Carnosine is a dipeptide or compound made up of two linked amino acids: beta-alanine and histidine. This compound is found in the active tissues of the body, including the muscle, the heart and the brain. Carnosine levels play a critical role in muscle strength and performance.
Carnosine increases performance in many aspects including improving brain health and heart health, which improve performance as a consequence. One of the most unique roles of carnosine is in muscle cells; a buffering agent to maintain muscle functions.
The body breaks down glucose through a metabolic process known as glycolysis. Glucose is the primary source of energy for exercise. When the intensity of a workout increases, equal amounts of lactate and hydrogen ions become the major end-products of glucose metabolism.
Throughout a workout, hydrogen ions can be actively transported from the muscle cells and into the circulatory system. However, at higher exercise intensities, the rate of hydrogen ion production becomes increasingly insufficient. Highly reactive hydrogen ions cause a fall in pH in the muscles, a process referred to as acidification.
As acidity rises and the muscle pH falls, fatigue sets in. The formation of cross links between proteins responsible for power generation and shortening of the muscle fibers can become compromised. Carnosine buffers that pH decline, and keep muscle working.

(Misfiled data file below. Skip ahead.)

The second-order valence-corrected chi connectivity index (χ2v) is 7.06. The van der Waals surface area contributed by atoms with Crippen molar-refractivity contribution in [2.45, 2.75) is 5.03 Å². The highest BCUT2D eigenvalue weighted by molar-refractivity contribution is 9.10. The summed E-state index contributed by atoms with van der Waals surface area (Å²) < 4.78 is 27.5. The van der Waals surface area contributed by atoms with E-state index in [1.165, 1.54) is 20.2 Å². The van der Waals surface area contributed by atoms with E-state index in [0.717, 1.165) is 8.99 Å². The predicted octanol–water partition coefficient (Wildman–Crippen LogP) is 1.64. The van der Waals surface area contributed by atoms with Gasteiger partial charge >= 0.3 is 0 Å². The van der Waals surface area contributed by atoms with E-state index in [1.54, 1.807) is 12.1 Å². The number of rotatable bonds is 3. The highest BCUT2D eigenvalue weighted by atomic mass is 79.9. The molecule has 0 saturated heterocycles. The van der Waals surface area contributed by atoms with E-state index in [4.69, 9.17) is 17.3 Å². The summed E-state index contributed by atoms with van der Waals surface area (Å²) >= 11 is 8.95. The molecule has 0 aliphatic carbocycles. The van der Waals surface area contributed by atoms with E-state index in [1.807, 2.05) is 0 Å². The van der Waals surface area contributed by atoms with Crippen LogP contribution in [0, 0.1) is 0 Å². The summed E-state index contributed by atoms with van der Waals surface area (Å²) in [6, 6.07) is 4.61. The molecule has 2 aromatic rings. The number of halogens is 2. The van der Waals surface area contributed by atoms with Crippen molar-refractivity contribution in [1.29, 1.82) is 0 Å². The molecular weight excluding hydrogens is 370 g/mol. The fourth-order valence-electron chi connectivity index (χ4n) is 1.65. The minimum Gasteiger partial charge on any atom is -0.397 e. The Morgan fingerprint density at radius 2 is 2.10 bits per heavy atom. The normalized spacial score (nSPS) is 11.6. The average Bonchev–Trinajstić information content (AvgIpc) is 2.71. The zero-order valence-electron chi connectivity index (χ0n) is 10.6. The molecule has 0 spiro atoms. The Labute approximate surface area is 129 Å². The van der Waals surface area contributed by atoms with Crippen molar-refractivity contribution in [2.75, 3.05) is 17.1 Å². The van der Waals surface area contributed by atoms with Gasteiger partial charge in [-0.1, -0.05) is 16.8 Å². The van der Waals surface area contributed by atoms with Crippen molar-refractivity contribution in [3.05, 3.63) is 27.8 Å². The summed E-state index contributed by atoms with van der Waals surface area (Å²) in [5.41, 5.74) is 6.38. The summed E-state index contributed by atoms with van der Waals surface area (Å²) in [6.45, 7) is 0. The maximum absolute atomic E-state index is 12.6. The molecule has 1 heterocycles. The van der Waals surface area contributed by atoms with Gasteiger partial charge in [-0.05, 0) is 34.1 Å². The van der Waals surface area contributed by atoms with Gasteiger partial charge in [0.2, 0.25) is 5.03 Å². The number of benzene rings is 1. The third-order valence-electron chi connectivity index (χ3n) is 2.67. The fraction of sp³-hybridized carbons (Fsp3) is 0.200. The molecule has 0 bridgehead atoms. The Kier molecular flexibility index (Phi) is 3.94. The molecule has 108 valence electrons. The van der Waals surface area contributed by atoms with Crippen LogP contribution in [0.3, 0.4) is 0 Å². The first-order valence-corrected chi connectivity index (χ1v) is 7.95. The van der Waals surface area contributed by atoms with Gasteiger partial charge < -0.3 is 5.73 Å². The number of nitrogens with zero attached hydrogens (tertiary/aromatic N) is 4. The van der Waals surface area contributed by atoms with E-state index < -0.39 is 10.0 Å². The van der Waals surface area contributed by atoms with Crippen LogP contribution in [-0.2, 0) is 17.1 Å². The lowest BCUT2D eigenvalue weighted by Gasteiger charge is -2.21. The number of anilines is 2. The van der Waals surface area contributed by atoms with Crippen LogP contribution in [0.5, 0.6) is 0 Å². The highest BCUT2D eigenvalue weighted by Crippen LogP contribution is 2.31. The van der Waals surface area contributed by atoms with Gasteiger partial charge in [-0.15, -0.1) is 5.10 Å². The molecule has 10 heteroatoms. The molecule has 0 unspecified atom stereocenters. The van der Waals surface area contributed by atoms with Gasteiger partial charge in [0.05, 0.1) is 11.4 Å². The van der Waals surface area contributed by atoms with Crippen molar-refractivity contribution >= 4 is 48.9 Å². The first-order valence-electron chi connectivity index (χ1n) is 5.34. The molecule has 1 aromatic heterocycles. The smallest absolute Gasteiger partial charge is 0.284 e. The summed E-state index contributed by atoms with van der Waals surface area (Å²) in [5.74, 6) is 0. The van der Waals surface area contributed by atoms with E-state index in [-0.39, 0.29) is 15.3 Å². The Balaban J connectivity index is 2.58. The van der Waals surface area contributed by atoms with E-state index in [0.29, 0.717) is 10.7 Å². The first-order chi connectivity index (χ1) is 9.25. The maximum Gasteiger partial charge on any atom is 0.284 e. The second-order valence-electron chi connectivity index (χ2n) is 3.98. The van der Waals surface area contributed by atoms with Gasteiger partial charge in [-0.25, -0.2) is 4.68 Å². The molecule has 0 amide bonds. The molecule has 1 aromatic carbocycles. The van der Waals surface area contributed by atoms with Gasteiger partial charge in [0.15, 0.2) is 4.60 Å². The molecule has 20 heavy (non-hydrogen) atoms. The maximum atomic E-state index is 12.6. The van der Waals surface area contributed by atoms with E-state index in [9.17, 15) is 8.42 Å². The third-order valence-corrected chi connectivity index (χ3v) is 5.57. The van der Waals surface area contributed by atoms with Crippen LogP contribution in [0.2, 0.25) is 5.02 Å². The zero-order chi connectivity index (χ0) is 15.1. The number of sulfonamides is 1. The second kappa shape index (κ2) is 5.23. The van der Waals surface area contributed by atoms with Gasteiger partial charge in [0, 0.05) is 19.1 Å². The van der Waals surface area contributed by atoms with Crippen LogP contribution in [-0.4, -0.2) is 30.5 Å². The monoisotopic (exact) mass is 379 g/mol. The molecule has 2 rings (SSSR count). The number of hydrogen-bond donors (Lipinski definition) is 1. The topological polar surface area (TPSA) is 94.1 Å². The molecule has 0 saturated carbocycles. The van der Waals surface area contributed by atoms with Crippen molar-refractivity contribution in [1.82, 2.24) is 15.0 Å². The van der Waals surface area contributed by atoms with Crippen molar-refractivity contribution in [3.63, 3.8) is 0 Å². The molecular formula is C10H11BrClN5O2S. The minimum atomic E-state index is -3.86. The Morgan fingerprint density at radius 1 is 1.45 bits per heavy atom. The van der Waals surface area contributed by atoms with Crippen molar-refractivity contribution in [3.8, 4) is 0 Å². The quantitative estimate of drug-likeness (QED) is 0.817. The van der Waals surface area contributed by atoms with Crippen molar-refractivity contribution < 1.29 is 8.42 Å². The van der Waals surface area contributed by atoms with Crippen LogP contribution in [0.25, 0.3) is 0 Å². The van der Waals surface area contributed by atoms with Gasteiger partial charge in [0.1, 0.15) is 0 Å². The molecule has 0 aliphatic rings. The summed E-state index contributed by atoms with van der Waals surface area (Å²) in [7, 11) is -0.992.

High concentrations of carnosine result in more effective buffering, greater muscle elasticity, and a delay—or prevention—of muscle fatigue. For athletes, the less fatigue, the greater the gains.
Simply put, carnosine isn’t effectively absorbed when taken directly. Orally-ingested carnosine breaks down into beta-alanine and histidine in the bloodstream after absorption. Only micro amounts of carnosine actually make their way into the bloodstream.
Research has shown that enough histidine is naturally present in the body to meet the demands of muscles for the synthesis of carnosine. Turns out, the key ingredient for increasing carnosine isn’t carnosine itself, but beta-alanine
Beta-alanine is often referred to as the catalyst for achieving optimal carnosine levels. This non-proteinogenic amino acid supports the synthesis of muscle carnosine in the body. Taking beta-alanine daily—not just on workout days—maintains those optimal levels.
Supplementing with the right dosage of beta-alanine is critical. 3.2 grams daily over 28 days is the threshold for reaping the benefits of beta-alanine. For increased performance, athletes load an average of 6.4 grams per day.
Athletes have one particular individual to thank for advancements in performance through supplementation—Dr. Roger Harris. After years of researching and patenting the benefits of creatine for muscle building, Dr. Harris turned his attention to beta-alanine and carnosine.
When he began testing ways to increase muscle carnosine, Dr. Harris discovered that CarnoSyn® beta-alanine combined with histidine to form muscle carnosine. More research has determined that the limiting factor was the level of CarnoSyn® beta-alanine. It turned out that most normal diets provide enough histidine but not include enough naturally occurring beta-alanine to boost carnosine production and increase athletic performance.
There are more than 55 scientific studies proving the effectiveness of CarnoSyn®. Patented, pure, and banned substance free, CarnoSyn® is certified by national and international agencies for its safety and efficacy.
As the go-to ingredient for sports nutrition formulations, CarnoSyn® helps athletes build better muscle, faster. To purchase CarnoSyn® Verified products, visit www.carnosyn.com/find-carnosyn.